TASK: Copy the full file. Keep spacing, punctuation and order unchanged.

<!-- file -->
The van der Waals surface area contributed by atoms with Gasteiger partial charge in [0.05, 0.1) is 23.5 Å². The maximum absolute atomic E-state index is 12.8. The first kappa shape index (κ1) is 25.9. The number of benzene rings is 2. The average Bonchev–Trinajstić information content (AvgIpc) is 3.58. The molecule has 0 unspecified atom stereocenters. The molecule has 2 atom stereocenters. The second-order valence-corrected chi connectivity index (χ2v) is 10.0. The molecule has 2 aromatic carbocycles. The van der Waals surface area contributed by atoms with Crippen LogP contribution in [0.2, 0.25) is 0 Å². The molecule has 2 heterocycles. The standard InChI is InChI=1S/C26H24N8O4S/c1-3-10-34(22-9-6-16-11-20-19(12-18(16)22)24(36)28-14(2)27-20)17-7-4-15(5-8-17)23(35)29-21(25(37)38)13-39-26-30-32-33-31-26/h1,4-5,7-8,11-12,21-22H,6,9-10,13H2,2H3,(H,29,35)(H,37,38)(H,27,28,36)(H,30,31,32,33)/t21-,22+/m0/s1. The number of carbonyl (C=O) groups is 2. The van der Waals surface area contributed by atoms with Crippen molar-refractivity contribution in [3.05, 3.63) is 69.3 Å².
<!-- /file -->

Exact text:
The van der Waals surface area contributed by atoms with Gasteiger partial charge in [0.05, 0.1) is 23.5 Å². The maximum absolute atomic E-state index is 12.8. The first kappa shape index (κ1) is 25.9. The number of benzene rings is 2. The average Bonchev–Trinajstić information content (AvgIpc) is 3.58. The molecule has 0 unspecified atom stereocenters. The molecule has 2 atom stereocenters. The second-order valence-corrected chi connectivity index (χ2v) is 10.0. The molecule has 2 aromatic carbocycles. The van der Waals surface area contributed by atoms with Crippen LogP contribution in [0.2, 0.25) is 0 Å². The molecule has 2 heterocycles. The standard InChI is InChI=1S/C26H24N8O4S/c1-3-10-34(22-9-6-16-11-20-19(12-18(16)22)24(36)28-14(2)27-20)17-7-4-15(5-8-17)23(35)29-21(25(37)38)13-39-26-30-32-33-31-26/h1,4-5,7-8,11-12,21-22H,6,9-10,13H2,2H3,(H,29,35)(H,37,38)(H,27,28,36)(H,30,31,32,33)/t21-,22+/m0/s1. The number of carbonyl (C=O) groups is 2. The van der Waals surface area contributed by atoms with Crippen molar-refractivity contribution in [3.05, 3.63) is 69.3 Å².